Manitoba Duty Free Store Owner Says Closed Border, Prospect of Lost Financial Help ‘Very Scare’


A Manitoba duty-free shop owner is struggling to stay open as the border between Canada and the United States remains closed to non-essential travelers.

Simon Resch co-owns the Duty Free Shop in Emerson, Manitoba. His family-owned business has sold liquor, perfumes, cosmetics, tobacco and Canadiana to cross-border travelers since 1982.

However, he has not been selling much throughout 2020.

“Because the leisure travellers have effectively disappeared from the border crossing in international travel, we don’t have a customer base.”

Resch says his earnings have fell by 80 to 85%, and there are only 15 staff on the schedule compared to pre-COVID-19 times when there would be over half than that.

“On certain weeks when maybe there’s a few more trucks out there, we’re down 75 per cent and we cheer, which is backwards to me, you know. It’s so strange,” he said.

The same is true for the other 32 land border duty-free stores on the Canadian side of the border, according to Barbara Barrett, the executive director of Frontier Duty-Free Association.

Unlike other businesses, duty-free stores, which are solely owned, are mainly regulated by the Canadian Border Services Agency, which administers their licenses.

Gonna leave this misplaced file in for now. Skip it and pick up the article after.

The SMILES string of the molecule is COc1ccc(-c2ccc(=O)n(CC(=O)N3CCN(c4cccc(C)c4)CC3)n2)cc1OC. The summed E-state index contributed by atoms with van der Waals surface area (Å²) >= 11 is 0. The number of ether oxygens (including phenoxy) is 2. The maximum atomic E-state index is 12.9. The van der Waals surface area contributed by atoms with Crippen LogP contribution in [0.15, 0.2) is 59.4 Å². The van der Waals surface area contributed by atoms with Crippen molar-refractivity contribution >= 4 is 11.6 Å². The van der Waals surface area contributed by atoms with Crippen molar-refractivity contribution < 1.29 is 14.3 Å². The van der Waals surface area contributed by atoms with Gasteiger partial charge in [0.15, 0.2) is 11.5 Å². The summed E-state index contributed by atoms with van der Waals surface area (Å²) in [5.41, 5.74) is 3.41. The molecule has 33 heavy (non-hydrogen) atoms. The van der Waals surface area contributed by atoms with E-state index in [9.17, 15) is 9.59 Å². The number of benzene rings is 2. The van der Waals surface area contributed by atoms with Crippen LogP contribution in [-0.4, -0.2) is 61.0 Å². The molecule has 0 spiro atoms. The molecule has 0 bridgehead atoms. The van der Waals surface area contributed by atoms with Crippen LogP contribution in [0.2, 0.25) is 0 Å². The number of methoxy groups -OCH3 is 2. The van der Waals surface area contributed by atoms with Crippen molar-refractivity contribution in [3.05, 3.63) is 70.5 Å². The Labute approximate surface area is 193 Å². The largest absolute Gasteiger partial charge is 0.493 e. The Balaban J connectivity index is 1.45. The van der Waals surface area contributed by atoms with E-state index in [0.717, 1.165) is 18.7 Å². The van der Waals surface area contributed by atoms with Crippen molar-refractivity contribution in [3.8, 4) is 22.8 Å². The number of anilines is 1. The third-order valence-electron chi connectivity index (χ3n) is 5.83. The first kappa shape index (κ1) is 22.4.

“If people aren’t going into the stores then exiting into the U.S., they have no motor business,” she said.

“They can’t do online. They can’t pivot and do domestic sales because they’ll lose their licence. And they can’t do curbside pickup. There’s no way for them to pivot and do a different model of business based on the pandemic.”

All 33 land border stores have had to discard some items that are past their expiry date, she added.

“They can’t even they can’t sell it domestically. They couldn’t even donate it without having to also pay duties and taxes on it, which can be quite expensive when you’re not having any revenue coming in,” Barrett said.

“It’s a pretty desperate situation for them across the board.”

Government assistance

Resch has made use of a range of different provincial and federal support programs, including the Canadian Emergency Business Account, Manitoba bridge grant, wage and rent supports and the specialized resources for the tourism sector.

“Quite literally every single federal program that exists, we’ve applied for,” he said.

Barrett says these programs are created for businesses that have been able to pivot due to the pandemic and have lost some (but not all) of their income.

She says there’s a lot that needs to be done to support this very specialized sector.

That could seem like tapping into the $500 million federal Tourism Relief Fund that the government proposed in its 2021 budget.

“I think it’s fair to say we’re the hardest hit of the hardest hit. We’re asking for a relief fund, a small slice of that $500 million,” Barrett said.

She says the association would additionally like to see a plan for reopening the border so the affected businesses can plan ahead.

At the moment, they are in limbo, adds Barrett.

Resch is concerned the existing support programs will end before the border reopens, saying his business may only last 30 days without any financial help.

“From where I’m sitting that’s very, very scary.”


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